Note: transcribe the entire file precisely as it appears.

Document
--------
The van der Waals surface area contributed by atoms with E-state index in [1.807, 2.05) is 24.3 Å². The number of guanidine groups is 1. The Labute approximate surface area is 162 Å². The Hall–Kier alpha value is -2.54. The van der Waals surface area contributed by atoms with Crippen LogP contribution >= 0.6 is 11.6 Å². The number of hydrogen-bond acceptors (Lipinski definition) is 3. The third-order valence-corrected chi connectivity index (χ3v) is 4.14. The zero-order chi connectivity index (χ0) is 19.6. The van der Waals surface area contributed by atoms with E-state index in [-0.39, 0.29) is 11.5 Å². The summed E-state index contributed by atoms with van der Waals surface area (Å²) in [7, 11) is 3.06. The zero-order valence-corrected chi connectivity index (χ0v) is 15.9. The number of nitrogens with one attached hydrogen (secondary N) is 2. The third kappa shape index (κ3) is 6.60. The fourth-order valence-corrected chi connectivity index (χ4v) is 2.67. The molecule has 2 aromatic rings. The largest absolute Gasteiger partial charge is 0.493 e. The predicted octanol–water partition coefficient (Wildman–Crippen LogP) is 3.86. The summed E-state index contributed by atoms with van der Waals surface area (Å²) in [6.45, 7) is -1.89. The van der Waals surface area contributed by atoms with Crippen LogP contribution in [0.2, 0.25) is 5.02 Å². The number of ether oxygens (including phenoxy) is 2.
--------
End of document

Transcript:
The van der Waals surface area contributed by atoms with E-state index in [1.807, 2.05) is 24.3 Å². The number of guanidine groups is 1. The Labute approximate surface area is 162 Å². The Hall–Kier alpha value is -2.54. The van der Waals surface area contributed by atoms with Crippen LogP contribution >= 0.6 is 11.6 Å². The number of hydrogen-bond acceptors (Lipinski definition) is 3. The third-order valence-corrected chi connectivity index (χ3v) is 4.14. The zero-order chi connectivity index (χ0) is 19.6. The van der Waals surface area contributed by atoms with E-state index in [-0.39, 0.29) is 11.5 Å². The summed E-state index contributed by atoms with van der Waals surface area (Å²) in [7, 11) is 3.06. The zero-order valence-corrected chi connectivity index (χ0v) is 15.9. The number of nitrogens with one attached hydrogen (secondary N) is 2. The third kappa shape index (κ3) is 6.60. The fourth-order valence-corrected chi connectivity index (χ4v) is 2.67. The molecule has 2 aromatic rings. The largest absolute Gasteiger partial charge is 0.493 e. The predicted octanol–water partition coefficient (Wildman–Crippen LogP) is 3.86. The summed E-state index contributed by atoms with van der Waals surface area (Å²) in [6.45, 7) is -1.89. The van der Waals surface area contributed by atoms with Crippen LogP contribution in [0.2, 0.25) is 5.02 Å². The number of ether oxygens (including phenoxy) is 2.